On its review of the order of May 8, 1961, the court on July 18, 1961 commenced a de novo hearing on the petition to vacate the restraining order of February 3, 1961. On July 31, 1961, the court made findings of fact and conclusions of law, entered an order reversing the referee's orders, except the one appointing a receiver, and referred the case to another referee, and specifically continued the restraining order against the Association and denied its motion to vacate said order. This appeal followed.
On debtor's petition the district court, on July 31, 1961, reviewed these proceedings before the referee and the receiver was continued in possession, where he still continues to operate the business of debtor.
Debtor in its brief in this court cites as significant the district court's statement at the hearing on July 31, 1961:
"I would find that * * * an immediate sale by the owner of the first mortgage would do irreparable injury to the creditors, to the owner of the equity and other creditors, and it would bring unjust enrichment to the First Federal, * * *"
1. The Association states in these words two issues as it sees them:
Does the court in a Chapter XI proceeding have the power to restrain a mortgagee from foreclosing a mortgage on real estate which is the subject of a lease to the debtor, which lease is subordinate to the mortgage?
Is the refusal to vacate an order restraining foreclosure of such a mortgage an abuse of discretion when such refusal is made six months after entry of the restraining order during which period the debtor lessee has paid no rent, its business has not earned sufficient to pay current rent, and mortgagee has been paid nothing on its mortgage?
In response, debtor states:
In view of the fact that appellant has never (to this very day), attempted to refute the positive findings of the Court that Debtor's property, exclusive of the fee, has a present valuation in excess of $450,000.00 over and above the balance due appellant, and that appellant is more than amply secured, the Court was warranted in refusing to vacate the order restraining appellant from foreclosing its mortgage since such foreclosure would have destroyed any hope of Debtor's rehabilitation within the contemplation of Chapter XI and would have resulted in an unjust enrichment to appellant at the expense of Debtor and its unsecured creditors.
Debtor relies on Chapter XI, 11 U.S. C.A. § 714, which provides:
"The court may * * * for cause shown, enjoin or stay until final decree any act or the commencement or continuation of any proceeding to enforce any lien upon the property of a debtor. * * *" The Association relies upon Brunn v. Wichser, 3 Cir., 75 F.2d 25, and In re Patten Paper Co., 7 Cir., 86 F.2d 761, as recognizing that, in a situation such as the one in the case at bar, the holder of a first mortgage should not be restrained from enforcing the lien of that mortgage against the property therein pledged as security, the first mortgagee having no claim against the second mortgagees and none against their property, that it should not be restrained from enforcing the lien of its first mortgage against the property therein pledged as security unless there is something else in the section2 which stays that right.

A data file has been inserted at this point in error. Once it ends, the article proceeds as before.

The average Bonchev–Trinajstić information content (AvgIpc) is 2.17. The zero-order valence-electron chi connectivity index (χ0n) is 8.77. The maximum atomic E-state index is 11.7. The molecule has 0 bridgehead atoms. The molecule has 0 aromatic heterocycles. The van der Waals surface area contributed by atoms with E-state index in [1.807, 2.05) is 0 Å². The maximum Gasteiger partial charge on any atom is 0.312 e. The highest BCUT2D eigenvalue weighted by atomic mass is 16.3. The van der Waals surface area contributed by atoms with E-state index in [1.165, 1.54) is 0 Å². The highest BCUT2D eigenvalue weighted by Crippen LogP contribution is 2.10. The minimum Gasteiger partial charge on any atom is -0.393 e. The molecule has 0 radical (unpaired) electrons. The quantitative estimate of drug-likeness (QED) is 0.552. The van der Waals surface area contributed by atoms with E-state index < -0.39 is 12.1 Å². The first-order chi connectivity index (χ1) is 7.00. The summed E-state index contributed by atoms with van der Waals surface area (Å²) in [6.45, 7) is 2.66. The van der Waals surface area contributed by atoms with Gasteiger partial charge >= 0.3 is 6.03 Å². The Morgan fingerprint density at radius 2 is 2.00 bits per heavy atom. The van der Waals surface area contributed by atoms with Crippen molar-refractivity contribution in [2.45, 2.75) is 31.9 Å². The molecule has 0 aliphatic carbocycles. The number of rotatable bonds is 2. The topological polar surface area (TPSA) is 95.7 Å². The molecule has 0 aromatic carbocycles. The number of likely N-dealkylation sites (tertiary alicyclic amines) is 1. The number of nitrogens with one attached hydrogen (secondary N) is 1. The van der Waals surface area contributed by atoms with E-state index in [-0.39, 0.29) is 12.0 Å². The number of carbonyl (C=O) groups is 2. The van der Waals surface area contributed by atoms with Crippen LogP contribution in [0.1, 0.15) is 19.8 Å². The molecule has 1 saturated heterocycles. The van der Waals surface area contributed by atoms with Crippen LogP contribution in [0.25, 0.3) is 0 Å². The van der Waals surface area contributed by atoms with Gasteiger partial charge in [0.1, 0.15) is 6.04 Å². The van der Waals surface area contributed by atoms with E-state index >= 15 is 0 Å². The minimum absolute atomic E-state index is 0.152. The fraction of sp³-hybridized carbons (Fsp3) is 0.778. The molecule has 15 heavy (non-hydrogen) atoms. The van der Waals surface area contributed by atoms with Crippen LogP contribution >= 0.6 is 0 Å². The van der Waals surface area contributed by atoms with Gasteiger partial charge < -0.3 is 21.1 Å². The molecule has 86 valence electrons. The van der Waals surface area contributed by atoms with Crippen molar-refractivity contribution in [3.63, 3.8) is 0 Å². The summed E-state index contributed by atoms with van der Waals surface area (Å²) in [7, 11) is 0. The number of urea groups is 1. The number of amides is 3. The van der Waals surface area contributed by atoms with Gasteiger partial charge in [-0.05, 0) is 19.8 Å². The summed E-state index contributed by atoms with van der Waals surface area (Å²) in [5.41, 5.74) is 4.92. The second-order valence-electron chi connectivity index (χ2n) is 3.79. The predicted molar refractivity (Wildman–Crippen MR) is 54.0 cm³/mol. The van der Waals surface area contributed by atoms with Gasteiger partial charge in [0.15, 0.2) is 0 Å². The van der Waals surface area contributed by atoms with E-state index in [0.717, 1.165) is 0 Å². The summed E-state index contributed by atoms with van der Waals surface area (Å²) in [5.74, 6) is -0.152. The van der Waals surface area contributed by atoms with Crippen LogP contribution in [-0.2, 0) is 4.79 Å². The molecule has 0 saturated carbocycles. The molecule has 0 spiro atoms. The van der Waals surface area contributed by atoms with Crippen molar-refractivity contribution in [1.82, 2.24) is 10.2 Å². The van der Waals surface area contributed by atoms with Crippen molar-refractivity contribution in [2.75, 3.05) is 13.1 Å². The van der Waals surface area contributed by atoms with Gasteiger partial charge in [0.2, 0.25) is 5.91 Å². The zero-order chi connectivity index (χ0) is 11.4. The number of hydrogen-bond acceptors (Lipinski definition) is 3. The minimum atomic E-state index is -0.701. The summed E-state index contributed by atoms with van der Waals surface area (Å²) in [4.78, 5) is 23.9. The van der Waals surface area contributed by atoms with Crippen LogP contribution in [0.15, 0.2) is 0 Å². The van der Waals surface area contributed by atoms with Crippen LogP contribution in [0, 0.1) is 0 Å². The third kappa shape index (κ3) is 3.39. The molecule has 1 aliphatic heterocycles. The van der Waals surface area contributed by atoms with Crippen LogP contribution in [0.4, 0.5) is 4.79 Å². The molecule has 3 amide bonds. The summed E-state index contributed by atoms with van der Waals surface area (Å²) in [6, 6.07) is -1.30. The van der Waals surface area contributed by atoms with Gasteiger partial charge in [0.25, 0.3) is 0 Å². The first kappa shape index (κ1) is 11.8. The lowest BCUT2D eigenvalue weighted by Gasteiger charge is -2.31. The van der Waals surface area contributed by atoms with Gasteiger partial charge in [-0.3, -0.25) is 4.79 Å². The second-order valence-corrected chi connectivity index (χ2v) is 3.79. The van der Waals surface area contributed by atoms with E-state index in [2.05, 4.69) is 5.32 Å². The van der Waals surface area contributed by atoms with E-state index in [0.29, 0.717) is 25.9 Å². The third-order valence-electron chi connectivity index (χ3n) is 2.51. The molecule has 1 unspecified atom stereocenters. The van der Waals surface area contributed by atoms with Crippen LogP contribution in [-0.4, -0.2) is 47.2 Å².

Finding none, the court concluded in Brunn that the extension which the district court had granted the debtors for payment of their debts did not include the first mortgage.
In Patten Paper Co., we said, at 765:
"The District Court had no jurisdiction to restrain state court proceedings to enforce a lien on property that did not belong to the debtor. In re [M. H.] Bekkedal & Sons, Inc. (C.C.A.7) 81 F.2d 337; In re Prudence Co. (C.C.A.2) 82 F.2d 755; In re Adolph Gobel, Inc. (C.C. A.2) 80 F.2d 849."
The applicability of these decisions to the case at bar is emphasized by the circumstances that the first mortgage here constitutes a lien on the property in question superior to debtor's leasehold interest and, to the extent of that lien, the debtor had no interest in the real estate. It took its lease subject to that mortgage lien. That being so, the district court, as a bankruptcy court, had no jurisdiction to restrain a state court proceeding to enforce the Association's lien on the property to the extent that it was superior to any interest belonging to the debtor in that property.
Thus, both literally, according to the language of § 714, and as a matter of equity, the court did not have jurisdiction under this section to grant or continue the restraining order.
The distinction which we make is well-stated in Texas & N. O. R. Co. v. Phillips, 5 Cir., 211 F.2d 419, 420-421, where a trustee in bankruptcy brought a proceeding against a railroad company for specific performance of an option to purchase real property described in a lease for ten years given by the railroad to the bankrupt. The railroad company moved to dismiss the petition for lack of jurisdiction, the referee denied the motion, and the district court affirmed.